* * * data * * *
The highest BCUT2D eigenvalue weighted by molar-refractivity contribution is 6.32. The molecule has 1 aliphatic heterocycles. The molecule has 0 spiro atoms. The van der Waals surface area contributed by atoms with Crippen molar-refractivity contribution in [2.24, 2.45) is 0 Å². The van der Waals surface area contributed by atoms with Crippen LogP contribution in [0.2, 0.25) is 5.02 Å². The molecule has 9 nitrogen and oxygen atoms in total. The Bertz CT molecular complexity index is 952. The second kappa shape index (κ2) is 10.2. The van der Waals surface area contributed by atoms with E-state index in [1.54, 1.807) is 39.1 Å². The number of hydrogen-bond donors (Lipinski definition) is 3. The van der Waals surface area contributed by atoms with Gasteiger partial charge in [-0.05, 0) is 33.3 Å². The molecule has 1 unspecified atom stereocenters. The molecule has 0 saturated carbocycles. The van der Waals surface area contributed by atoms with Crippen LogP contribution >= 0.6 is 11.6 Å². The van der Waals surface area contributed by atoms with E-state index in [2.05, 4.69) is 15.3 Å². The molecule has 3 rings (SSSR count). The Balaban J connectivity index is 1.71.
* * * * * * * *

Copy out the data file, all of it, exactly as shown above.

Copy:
The highest BCUT2D eigenvalue weighted by molar-refractivity contribution is 6.32. The molecule has 1 aliphatic heterocycles. The molecule has 0 spiro atoms. The van der Waals surface area contributed by atoms with Crippen molar-refractivity contribution in [2.24, 2.45) is 0 Å². The van der Waals surface area contributed by atoms with Crippen LogP contribution in [0.2, 0.25) is 5.02 Å². The molecule has 9 nitrogen and oxygen atoms in total. The Bertz CT molecular complexity index is 952. The second kappa shape index (κ2) is 10.2. The van der Waals surface area contributed by atoms with E-state index in [1.54, 1.807) is 39.1 Å². The number of hydrogen-bond donors (Lipinski definition) is 3. The van der Waals surface area contributed by atoms with Gasteiger partial charge in [-0.05, 0) is 33.3 Å². The molecule has 1 unspecified atom stereocenters. The molecule has 0 saturated carbocycles. The van der Waals surface area contributed by atoms with Crippen LogP contribution >= 0.6 is 11.6 Å². The van der Waals surface area contributed by atoms with E-state index in [2.05, 4.69) is 15.3 Å². The molecule has 3 rings (SSSR count). The Balaban J connectivity index is 1.71.